Eventually, I started feeling my fingertips and toes tingle if I didn’t move, though it went away when I did. I alerted one of my teammates, who had also felt this way when I was in Portland last month, and she told me to keep drinking more, as if I weren’t already. She alerted the coach, and she told me to stay in the tent, even though I asked to go back to the hotel, and she also told me to drink more Gatorade without offering me any food. I was excused from racing after that. I tried to solicit other means of help to get relief, but no one came to my aid. My Android phone, which I was using at the time, failed me greatly, and I was not able to call emergency services. Had I had access to a ham radio, I would’ve probably used that to call for aid.
All those events took place from nine thirty in the morning until around fourteen hundred. I kept going to the bathroom every fifteen minutes because I kept drinking so many big bottles of Gatorade and smaller bottles of water.
When I went back to the hotel, I was feeling somewhat better, so I went to sleep, and I woke up when it was time for my team to go to dinner. I had trouble walking because I was still dealing from the effects just hours before, but I managed to keep drinking, and I ate a big meal, which kept me going through the night and into the morning. I even saved some leftovers so I could refrigerate it. I don’t know if Room Service could have given me relief at the time.
Come Sunday, I was worried about whether I would be able to race, and what I would do if I couldn’t. Again, we were supplied with a light breakfast, but I vowed to find more food at the venue. The temperature was climbing slowly, and I prayed that it would rain, and incidentally, it did, about half an hour later. I was relieved to receive a good shower outdoors, but soon, the water got too cold, and I was obliged to retreat to the tent. I heard one of the team members say that there was a peculiar odour about the place, and when I sniffed, I detected a sweet, pungent aroma that I associated with electricity, although it was more like the smell of static electricity mixed with gunpowder. I later learned that this was ozone, which is a Greek derivative, as I later learned about in a text adventure game called Curses. When I learned that we might have a thunderstorm, I felt as though the blood were draining from my face, but fortunately, I remained standing. Later, when I got on my computer, I made a joke about the rainstorm on Facebook, saying that I got an answer to my prayers from the heavens, and that I was saved. That downpour drenched us all, and our wet clothing offered us means of cooling afterword. I was able to partake of the last two races, and then we packed up to go back to the hotel. Some members were leaving on Sunday, while others, including myself, went home the following day, which was a big mistake for me. Just as we were getting ready to leave, though, I heard a loud retching, coughing, and wheezing sound. I went over to investigate, and I witnessed one of our teammates throwing up, possibly due to a concussion. I learned the next day that this teammate had been falling down all weekend, and they were being made to paddle despite these mishaps. Since nobody made plans for going to dinner on Sunday night, I didn’t know what else to do. I wasn’t sure if I could use room service, and therefore, I was extremely hungry. I managed to save a piece of chicken meat, and I ate it cold. I ate an apple, and some beef Jerky. I waited, but my appetite wasn’t yet satisfied, but then I remembered saving the leftovers from the day before, so I ate it cold, since there was no microwave available. My hunger was satisfied after that, and I went to bed. If I had access to UberEats or DoorDash, I would’ve felt fine afterword.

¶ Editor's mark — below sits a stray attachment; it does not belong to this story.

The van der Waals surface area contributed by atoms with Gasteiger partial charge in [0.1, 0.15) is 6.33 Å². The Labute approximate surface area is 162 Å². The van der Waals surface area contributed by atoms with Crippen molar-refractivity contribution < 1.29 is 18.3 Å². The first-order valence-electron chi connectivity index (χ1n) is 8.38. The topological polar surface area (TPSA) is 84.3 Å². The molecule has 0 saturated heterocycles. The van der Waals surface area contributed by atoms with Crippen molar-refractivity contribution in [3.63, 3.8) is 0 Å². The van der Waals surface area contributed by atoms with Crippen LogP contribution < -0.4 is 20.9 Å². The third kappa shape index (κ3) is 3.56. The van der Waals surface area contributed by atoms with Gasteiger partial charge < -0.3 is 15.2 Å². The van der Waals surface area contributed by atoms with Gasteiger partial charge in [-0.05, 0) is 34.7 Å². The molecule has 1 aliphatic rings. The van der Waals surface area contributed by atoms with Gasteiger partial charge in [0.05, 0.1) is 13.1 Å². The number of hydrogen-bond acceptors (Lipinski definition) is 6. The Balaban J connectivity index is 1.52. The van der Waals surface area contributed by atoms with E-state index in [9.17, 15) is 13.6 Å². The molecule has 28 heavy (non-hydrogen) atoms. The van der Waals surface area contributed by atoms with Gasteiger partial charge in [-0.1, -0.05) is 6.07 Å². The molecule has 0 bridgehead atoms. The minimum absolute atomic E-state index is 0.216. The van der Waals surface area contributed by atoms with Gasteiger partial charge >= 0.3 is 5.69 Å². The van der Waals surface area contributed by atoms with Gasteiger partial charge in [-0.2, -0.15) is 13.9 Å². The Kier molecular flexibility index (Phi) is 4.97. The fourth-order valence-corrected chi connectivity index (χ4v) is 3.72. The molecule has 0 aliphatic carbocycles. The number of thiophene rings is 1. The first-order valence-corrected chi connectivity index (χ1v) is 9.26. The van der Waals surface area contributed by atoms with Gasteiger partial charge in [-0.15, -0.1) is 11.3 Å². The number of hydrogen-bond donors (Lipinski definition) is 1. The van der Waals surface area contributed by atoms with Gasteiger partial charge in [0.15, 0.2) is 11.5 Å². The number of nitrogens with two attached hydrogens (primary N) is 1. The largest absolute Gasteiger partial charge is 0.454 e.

On Monday, I awoke to take a nice, warm shower, which went without a flaw. I decided to see about how to get breakfast. I went into this warm and stuffy cafeteria, but that nearly proved disastrous, for no sooner had I gone inside, and while I was sitting at one of the tables, I started to feel my chair tilt and sway, and I felt waves of hot flashes rolling down my body. I knew I was going to faint again, so I fought it off by shuffling my legs around. I also made the mistake of drinking apple juice, which has sorbitol. And, when you’re already dehydrated, it makes it much worse, because it will cause you to have diarrhoea made by pulling water out of your system. So, I went back to my room, and I had my meal delivered there. I noticed that I was having trouble walking again, and I heard a low humming sound in my right ear, around 225 Hz, the same sound you hear if you’ve ever had a tympanogram. I lied down to get some rest, but after a few minutes I had to go to the bathroom again, and I noticed that every time I released stool, it caused me to feel a stinging sensation. I drank tap water, which tasted salty, every time I went to the bathroom to replace what I lost. I called the airline the day before to see about changing it to an earlier day, but it was more expensive to carry this out, so I requested a wheelchair so I wouldn’t have to walk far.